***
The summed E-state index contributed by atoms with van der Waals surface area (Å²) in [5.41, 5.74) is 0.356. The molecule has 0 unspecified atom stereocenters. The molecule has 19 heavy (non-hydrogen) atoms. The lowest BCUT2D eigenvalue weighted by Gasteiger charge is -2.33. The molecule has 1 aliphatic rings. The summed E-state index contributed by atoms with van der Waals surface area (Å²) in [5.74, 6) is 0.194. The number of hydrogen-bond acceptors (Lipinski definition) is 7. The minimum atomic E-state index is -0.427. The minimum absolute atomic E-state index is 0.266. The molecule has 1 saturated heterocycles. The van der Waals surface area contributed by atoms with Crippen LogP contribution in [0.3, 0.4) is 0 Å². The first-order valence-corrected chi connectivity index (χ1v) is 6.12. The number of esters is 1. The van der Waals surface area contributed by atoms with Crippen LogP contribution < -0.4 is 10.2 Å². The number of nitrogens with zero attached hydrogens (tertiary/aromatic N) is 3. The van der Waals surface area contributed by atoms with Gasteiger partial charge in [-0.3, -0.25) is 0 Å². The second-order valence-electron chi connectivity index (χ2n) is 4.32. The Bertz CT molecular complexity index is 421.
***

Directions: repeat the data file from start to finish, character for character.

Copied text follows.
The summed E-state index contributed by atoms with van der Waals surface area (Å²) in [5.41, 5.74) is 0.356. The molecule has 0 unspecified atom stereocenters. The molecule has 19 heavy (non-hydrogen) atoms. The lowest BCUT2D eigenvalue weighted by Gasteiger charge is -2.33. The molecule has 1 aliphatic rings. The summed E-state index contributed by atoms with van der Waals surface area (Å²) in [5.74, 6) is 0.194. The number of hydrogen-bond acceptors (Lipinski definition) is 7. The minimum atomic E-state index is -0.427. The minimum absolute atomic E-state index is 0.266. The molecule has 1 saturated heterocycles. The van der Waals surface area contributed by atoms with Crippen LogP contribution in [0.3, 0.4) is 0 Å². The first-order valence-corrected chi connectivity index (χ1v) is 6.12. The number of esters is 1. The van der Waals surface area contributed by atoms with Crippen LogP contribution < -0.4 is 10.2 Å². The number of nitrogens with zero attached hydrogens (tertiary/aromatic N) is 3. The van der Waals surface area contributed by atoms with Gasteiger partial charge in [-0.3, -0.25) is 0 Å². The second-order valence-electron chi connectivity index (χ2n) is 4.32. The Bertz CT molecular complexity index is 421.